if I can't use NT, Win95 is a likely possiblity. I can't make any
promises, either, but it'll be very hard for me to avoid NT and
Win95 in the next year.

Thanks for the information.

Dirk Zoller

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Aug 16, 1995, 3:00:00 AM8/16/95
to
Blake McBride (bl...@edge.net) wrote:
: GCC doesn't really support Windows 3.1, NT 3.x or '95. It's just

: good for command line utilities.

Gcc works fine with Emacs. I don't miss much from Borland C when I use
emacs/gcc and I miss a lot from Emacs when I use Borland C. If you
dislike emacs, then it might be worthwile to have a look at xwpe, an
astonishing clone of the Borland Develompent environment for X11.

If you dislike Emacs but on the other hand you are so fit in Windows
that you easily would hack a GUI for clisp (if only that damn clisp
would compile with MS-C) then here's a suggestion: As a sort of
warming up hack something like xwpe for Windows, then use that
combination to do that clisp port and GUI. Many people would be
grateful. Otherwise please consider becoming a little more realistic.

Apropos GUIs. Some Lisps/Schemes seem to use the Tk toolkit. Does
anybody know if clisp might go the same direction some day?

--
d...@roxi.rz.fht-mannheim.de <Dirk Zoller>

Marcus Daniels

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Aug 16, 1995, 3:00:00 AM8/16/95
to
>>>>> "Blake" == Blake McBride <bl...@edge.net> writes:
In article <40rhgg$6...@excalibur.edge.net> Blake McBride <bl...@edge.net> writes:

Blake> GCC doesn't really support Windows 3.1, NT 3.x or '95. It's
Blake> just good for command line utilities.

ftp.cygnus.com:/pub/sac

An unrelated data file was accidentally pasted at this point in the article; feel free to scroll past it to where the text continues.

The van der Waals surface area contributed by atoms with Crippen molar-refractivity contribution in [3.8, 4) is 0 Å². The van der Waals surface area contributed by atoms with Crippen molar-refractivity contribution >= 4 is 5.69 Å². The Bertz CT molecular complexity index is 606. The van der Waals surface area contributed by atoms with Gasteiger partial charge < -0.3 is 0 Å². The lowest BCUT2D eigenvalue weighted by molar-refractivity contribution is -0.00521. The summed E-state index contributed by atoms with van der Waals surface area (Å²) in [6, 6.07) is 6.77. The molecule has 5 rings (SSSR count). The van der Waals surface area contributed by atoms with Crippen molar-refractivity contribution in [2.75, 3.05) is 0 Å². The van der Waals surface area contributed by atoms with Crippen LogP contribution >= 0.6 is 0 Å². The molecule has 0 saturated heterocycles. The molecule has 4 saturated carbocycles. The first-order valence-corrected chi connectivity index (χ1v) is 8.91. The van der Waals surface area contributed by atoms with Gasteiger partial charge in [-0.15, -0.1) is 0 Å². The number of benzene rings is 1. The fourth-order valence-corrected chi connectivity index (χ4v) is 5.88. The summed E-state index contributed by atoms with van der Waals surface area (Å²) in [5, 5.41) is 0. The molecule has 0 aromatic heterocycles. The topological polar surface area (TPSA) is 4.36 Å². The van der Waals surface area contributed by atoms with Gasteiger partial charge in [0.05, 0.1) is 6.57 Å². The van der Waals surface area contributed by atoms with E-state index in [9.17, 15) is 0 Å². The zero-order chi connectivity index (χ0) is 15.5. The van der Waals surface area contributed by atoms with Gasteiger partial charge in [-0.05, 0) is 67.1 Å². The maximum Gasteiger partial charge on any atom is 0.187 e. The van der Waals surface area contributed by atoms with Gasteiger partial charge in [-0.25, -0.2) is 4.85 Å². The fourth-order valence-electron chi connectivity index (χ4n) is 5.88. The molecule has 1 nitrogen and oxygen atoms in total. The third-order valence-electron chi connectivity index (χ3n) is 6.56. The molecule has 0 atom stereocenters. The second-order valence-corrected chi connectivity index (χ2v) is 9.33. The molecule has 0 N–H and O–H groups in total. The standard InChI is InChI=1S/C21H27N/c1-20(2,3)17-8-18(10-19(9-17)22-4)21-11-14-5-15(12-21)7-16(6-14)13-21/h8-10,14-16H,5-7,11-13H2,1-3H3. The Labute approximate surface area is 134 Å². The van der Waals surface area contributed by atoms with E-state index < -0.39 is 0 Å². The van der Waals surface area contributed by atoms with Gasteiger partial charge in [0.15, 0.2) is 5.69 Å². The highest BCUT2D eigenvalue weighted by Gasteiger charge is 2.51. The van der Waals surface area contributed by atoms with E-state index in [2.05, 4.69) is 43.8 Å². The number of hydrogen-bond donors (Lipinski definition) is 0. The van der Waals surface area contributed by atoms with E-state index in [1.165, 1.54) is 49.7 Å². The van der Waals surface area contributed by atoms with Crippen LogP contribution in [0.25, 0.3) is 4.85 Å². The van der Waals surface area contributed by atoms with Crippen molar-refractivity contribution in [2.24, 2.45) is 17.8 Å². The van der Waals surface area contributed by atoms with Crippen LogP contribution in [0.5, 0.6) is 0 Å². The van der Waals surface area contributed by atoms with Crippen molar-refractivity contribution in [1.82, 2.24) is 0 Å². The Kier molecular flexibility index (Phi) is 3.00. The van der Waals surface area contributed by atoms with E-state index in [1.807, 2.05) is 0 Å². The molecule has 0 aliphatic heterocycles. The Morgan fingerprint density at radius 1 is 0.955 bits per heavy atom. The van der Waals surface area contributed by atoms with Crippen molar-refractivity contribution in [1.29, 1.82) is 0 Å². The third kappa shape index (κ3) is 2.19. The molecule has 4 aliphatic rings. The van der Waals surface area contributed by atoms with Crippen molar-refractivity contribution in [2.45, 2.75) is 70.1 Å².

Cyber Surfer

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Aug 16, 1995, 3:00:00 AM8/16/95
to
In article <MARCOXA.95...@mosaic.nyu.edu>
mar...@mosaic.nyu.edu "Marco Antoniotti" writes:

> I mean at the source code level. C is C and Pascal is Pascal. Why are
> the FFI's of CMUCL and Allegro different ?!? Why does not Franz
> provide a compatibility package with the CMUCL FFI conventions?

I can only guess, as I've not used either of these systems, and
if you're refering to Allegro for Unix, then it's unlikely that
I'll ever be able to comment on it. As for CMUCL, that may depend
on whether a Linux version is or will become available.

Meanwhile, I can't comment on either system.



> CL + CLIM for less than $100 would be dynamite! $300 would be still
> be good value, in my opinion. It might be competitive with Smalltalk/V,
> for example. Allegro CL for Windows costs <ahem> a lot more than that,
> and it's the cheapest commercial CL that I know of. "Cheap" is not
> the word that springs to mind...
>
> SARCASTIC MODE ON
>
> Well! The Apple management is wondering why they did not sell their
> computers and OS for much less, seven or eight years ago. But Aug 24th
> is approaching now :)
>
> Give me a Visual Basic environment! :)
>
> SARCASTIC MODE OFF

Of course, a produce may not be "cheap" (that's subjective), but
still be good value for money. However, for many programmers,